History of our work
The road to recovery has not been easy for Somalia. For more than two decades, conflict and drought, chronic food insecurity and displacement were the norm here. The impact from the civil war meant almost no public institutions remained intact. The UN’s challenge was to support a nascent government in its long path to recovery. It was no easy task to find ways to deliver humanitarian assistance and implement recovery and development programmes. The UN family had to use innovative approaches to ensure that the aid coming to Somalia was used effectively and for the priorities of its people.
The “New Deal”, our previous framework, adressed exactly these issues, as a new approach to support fragile states recovering from conflict and rebuilding their societies, their institutions, and their government.
The New Deal for Somalia
The New Deal for Somalia was endorsed at the Brussels Conference on 16 September 2013. The New Deal movement goes back to an initiative taken at the fourth High Level Forum on Aid Effectiveness held in November 2011 in Busan, Korea, where the g7+3 group of 19 fragile and conflict-affected countries, development partners, and international organizations came up with a concept tailored to build peaceful states and societies out of the challenging situation in fragile contexts.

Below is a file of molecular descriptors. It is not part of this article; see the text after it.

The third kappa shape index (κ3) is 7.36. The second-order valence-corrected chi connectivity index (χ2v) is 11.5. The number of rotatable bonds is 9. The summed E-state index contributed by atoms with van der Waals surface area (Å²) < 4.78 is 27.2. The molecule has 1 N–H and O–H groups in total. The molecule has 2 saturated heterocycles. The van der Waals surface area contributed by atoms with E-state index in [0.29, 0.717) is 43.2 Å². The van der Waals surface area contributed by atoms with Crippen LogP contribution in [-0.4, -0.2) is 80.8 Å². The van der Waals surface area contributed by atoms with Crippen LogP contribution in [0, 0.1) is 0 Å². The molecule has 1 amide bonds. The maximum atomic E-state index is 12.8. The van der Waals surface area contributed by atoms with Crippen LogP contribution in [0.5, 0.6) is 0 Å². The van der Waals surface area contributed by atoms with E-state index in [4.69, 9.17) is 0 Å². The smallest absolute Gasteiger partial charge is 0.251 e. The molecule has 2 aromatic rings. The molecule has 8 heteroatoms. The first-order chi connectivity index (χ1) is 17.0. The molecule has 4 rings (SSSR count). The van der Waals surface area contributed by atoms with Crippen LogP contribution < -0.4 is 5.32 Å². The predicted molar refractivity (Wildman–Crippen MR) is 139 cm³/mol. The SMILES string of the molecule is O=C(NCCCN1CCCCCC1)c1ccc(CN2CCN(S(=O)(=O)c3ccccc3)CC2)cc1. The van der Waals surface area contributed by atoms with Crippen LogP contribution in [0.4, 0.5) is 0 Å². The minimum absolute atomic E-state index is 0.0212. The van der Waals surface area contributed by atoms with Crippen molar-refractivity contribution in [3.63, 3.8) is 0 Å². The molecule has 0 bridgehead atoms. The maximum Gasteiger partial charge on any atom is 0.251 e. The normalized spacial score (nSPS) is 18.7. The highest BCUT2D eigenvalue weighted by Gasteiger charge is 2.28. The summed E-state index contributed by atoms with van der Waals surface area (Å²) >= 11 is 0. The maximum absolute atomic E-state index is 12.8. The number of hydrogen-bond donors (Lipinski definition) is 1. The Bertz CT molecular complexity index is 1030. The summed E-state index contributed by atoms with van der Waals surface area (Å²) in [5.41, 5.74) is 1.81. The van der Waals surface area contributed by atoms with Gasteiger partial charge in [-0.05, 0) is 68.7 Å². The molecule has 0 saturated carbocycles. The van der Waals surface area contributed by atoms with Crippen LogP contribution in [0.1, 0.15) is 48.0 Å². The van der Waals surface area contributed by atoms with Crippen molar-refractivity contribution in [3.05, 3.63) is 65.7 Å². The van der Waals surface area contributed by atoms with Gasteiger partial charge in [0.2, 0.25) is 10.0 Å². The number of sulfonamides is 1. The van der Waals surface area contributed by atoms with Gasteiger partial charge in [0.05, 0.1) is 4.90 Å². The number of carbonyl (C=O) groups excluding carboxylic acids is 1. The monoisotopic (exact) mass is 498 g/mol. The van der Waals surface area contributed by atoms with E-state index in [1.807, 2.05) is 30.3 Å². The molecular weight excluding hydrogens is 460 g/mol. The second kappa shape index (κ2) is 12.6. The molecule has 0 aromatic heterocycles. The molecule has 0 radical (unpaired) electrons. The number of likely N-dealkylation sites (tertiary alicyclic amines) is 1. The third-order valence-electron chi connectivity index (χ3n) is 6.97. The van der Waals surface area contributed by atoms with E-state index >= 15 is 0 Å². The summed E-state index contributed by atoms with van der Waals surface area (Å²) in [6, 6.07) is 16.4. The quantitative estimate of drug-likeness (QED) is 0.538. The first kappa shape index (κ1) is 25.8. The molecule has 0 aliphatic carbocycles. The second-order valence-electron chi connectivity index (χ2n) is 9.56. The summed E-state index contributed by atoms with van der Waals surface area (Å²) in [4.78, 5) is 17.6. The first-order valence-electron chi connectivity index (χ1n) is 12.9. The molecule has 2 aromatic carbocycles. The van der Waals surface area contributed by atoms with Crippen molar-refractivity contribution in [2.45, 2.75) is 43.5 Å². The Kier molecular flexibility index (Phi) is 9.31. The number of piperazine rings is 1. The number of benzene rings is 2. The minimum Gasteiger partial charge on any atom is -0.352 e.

Recognizing the need for a shift in how international assistance is managed, the Somali Federal Government, together with its international partners, adopted the New Deal in order to improve its ability to govern and make development solutions tailored to the needs and concerns of its citizens. This approach emphasized strengthening national capacities, ensuring the transition is Somali-owned and Somali-led to the greatest extent possible, improving transparency and accountability and building mutual trust among partners.
At the heart of Somalia’s New Deal was the Compact, an action plan that articulated the country’s priorities for 2014–2016.
The New Deal Compact
The Somali Compact, signed on 16 September 2013 at the New Deal Conference in Brussels, was seen as a roadmap for promoting statebuilding and peacebuilding over the 2014-2016 period. This framework provided a strategic plan towards stability and peace across Somalia. To this end, the New Deal laid out five Peacebuilding and State-Building Goals (PSGs) which focus on inclusive politics, security, justice, economic foundations and revenue and services.